In case of oilseeds, it still surprising because, while soybean production is higher this year, groundnut is expected to be lower. Yet, both their prices are ruling lower than the MSP. It is clearly the buyers’ market where imports coming at competitive prices have tended to compete with domestic output. Yet, with the rupee falling sharply in October, it would have been expected that the landed cost would be higher.
The lower income received by one section of farmers will definitely come in the way of sustaining the demand spiral which, prima facie, appeared to be visible at the national level in September and October when retail sales picked up sharply, especially through the e-commerce channel. Several FMCG companies, too, have reported healthy rural demand, and it will be interesting to see if this can be sustained. How about the non-farming segment? Here again there are two sections. The first is the SME producers. They have been impacted by the credit crunch due to the NBFC crisis. The flow of funds has tended to stagnate which has caused measures to be taken by both the government and RBI to improve this flow. Otherwise, with large industry doing well, the ancillary benefit has percolated to these units. Further, with exports, too, increasing at a healthy rate of 13% till October, there has been some impetus received which is good for them. But a credit squeeze will definitely come in the way of operations of some of these SME units.
The second part is rural demand in general from the credit route which is both banks and NBFCs. Here, this has been impacted mainly due to the NBFC issue where liquidity constraints have slowed down the flow of funds. NBFCs are a major source of funding for tractors, two-wheelers, consumer goods, etc. With there being constraints in terms of availability of funds with these institutions, there has been a tendency for overall demand to get affected. While this has not yet come out in the Q2 data, it may be expected that there would be a slowdown in demand from this segment in Q3 when the liquidity crisis peaked. What is interesting is that, with elections on for five states, affirmative action would tend to be taken in areas of prices for farmers, which is not too evident presently. Also, government expenditure should be more proactive at this stage within the confines of what was announced in the budget.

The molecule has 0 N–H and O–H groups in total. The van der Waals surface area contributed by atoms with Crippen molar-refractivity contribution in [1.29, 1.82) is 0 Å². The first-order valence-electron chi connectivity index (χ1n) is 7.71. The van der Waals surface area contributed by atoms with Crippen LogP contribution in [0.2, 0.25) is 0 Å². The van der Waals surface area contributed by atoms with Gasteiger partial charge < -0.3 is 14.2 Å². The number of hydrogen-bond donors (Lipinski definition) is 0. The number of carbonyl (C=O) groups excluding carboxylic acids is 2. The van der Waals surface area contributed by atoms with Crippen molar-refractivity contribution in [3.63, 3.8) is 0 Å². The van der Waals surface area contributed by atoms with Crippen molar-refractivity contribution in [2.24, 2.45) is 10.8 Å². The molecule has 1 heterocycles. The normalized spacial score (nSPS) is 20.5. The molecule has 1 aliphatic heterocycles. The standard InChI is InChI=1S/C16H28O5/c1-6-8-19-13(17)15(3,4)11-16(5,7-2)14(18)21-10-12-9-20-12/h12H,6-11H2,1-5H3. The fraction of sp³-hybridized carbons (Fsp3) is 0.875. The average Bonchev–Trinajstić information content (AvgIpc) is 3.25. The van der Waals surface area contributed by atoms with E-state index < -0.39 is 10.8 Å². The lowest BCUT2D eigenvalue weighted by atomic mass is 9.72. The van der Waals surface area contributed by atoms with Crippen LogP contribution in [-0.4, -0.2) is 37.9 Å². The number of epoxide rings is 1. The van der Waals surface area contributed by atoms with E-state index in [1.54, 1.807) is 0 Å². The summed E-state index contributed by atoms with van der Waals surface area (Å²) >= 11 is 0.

Data on both industrial production as well as credit for the months of October and November will be critical to form a view on whether, on balance, the rural economy has done better this year relative to 2017-18. The post-harvest cum festival season in October and November has been associated with both lower price realisation and slower flow of credit. This can impact the consumption cycle involving consumer goods which is the starting point of building strong backward linkages. For credit, it is still uncertain whether the liquidity issue with NBFCs has been substituted by banks. Banks, too, have been proactively vying for the retail pie as this is considered to be safer to corporate loans where the propensity to create NPAs is higher.
As of now the picture looks balanced with a tilt towards a recovery, albeit a gradual one. The straight path of more robust growth that was expected at the onset of the monsoon has, however, not played out.
The writer is Chief economist, CARE Ratings